Other essentials will include:
- points of reference for users who wish to downgrade (if, technically, there is no downgrade path) from 57.x to 56.x or from 57.x to ESR 52.x.
Spun off from post 106 under Favorite WebExtensions? … in alphabetical order, with a handful of links to reddit, here’s a shortlist of most of the other legacy extensions that I use. Listing here because it’s easier than working with collections at
I accept that some of these will be irreplaceable. For posterity:
- About sessionstore – no support site – if I recall correctly, the developer does not plan a rewrite
- Add-ons Manager - Version Number
- Add-ons Manager Context Menu
- Auto Unload Tab
- Bookmark Shortcut Keys
- Cache Disabler
- checkCompatibility – probably no need for a replacement
- Chrome Store Foxified
- Classicish Add-on Manager
- Cleanest Addon Manager
- Configuration Mania
- Diigo Toolbar (2013-02-27) – consider the negative reactions to losses of functionality with the version that’s 57-compatible
- Dorando keyconfig
- FEBE (Firefox Environment Backup Extension) – review
- FindBar Tweak
- FireTitle – Crappy Firetitle is horribly constrained by current WebExtensions APIs
- GitHub Extension Installer
- Long URL Please Mod
- Mobile Dyslexic – https://www.reddit.com/r/firefox/comments/6i1fu2/webext_equivalents_to_legacy_addons/dpbon4g/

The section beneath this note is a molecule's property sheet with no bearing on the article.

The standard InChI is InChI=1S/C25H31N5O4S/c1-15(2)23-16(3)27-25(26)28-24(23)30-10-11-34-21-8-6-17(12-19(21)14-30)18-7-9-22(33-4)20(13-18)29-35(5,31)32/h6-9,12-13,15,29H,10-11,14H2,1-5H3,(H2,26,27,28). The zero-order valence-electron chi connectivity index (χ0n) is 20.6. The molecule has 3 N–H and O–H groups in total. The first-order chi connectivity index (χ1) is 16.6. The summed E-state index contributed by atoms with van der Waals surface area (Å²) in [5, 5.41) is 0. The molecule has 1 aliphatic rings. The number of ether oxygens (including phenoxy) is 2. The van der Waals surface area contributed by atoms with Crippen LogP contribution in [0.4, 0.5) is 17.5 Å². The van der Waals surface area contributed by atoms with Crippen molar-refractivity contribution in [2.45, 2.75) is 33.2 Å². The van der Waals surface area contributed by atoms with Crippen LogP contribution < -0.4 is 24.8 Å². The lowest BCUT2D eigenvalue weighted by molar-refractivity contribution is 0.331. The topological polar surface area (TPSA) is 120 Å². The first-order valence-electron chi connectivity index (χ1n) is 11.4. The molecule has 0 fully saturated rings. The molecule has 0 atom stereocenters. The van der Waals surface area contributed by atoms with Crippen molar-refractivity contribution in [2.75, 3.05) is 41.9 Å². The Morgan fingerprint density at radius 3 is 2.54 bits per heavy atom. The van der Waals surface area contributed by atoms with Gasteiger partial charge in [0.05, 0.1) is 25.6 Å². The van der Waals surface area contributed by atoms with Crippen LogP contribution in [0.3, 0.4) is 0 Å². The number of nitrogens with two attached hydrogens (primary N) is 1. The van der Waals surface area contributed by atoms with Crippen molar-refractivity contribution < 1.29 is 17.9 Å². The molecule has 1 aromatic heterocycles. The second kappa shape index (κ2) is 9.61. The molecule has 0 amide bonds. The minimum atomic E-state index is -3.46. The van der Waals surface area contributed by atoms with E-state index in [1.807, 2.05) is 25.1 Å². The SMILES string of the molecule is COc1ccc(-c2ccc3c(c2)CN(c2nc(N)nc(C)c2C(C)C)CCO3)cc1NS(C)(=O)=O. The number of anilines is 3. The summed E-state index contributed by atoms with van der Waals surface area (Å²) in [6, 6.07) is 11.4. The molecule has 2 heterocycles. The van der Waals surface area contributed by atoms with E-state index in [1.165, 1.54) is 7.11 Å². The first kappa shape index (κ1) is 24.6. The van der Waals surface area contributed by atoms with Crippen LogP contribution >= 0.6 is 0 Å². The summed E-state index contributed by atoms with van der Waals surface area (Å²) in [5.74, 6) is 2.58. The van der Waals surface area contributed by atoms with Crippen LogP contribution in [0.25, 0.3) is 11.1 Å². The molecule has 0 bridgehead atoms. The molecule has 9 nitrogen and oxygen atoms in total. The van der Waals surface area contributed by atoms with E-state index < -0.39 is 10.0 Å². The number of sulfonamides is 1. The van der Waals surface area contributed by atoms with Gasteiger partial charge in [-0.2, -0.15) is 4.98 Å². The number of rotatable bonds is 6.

- Performance Reporter
- Quick Locale Switcher 2 – see FreeBSD bug 221916 – cease www/firefox-i18n dependency on old, incompatible xpi-quick-locale-switcher
- Restart Application Button
- Scroll Position Highlight – https://www.reddit.com/r/firefox/comments/6i1fu2/webext_equivalents_to_legacy_addons/dpbps3h/
- ScrollUp – https://www.reddit.com/r/firefox/comments/6i1fu2/webext_equivalents_to_legacy_addons/dpbog0y/
- ScrollyFox – https://www.reddit.com/r/firefox/comments/6i1fu2/webext_equivalents_to_legacy_addons/dpboife/
- Search Panel in Context Menu
- Slim Add-ons Manager
- Speed Tweaks (SpeedyFox)
- Status-4-Evar – for ScrollyFox
- Task Manager
- Toggle Document Fonts – https://www.reddit.com/r/firefox/comments/6i1fu2/webext_equivalents_to_legacy_addons/dpboy2i/
User Agent Overrider – 0.5.2 compatible with sites such as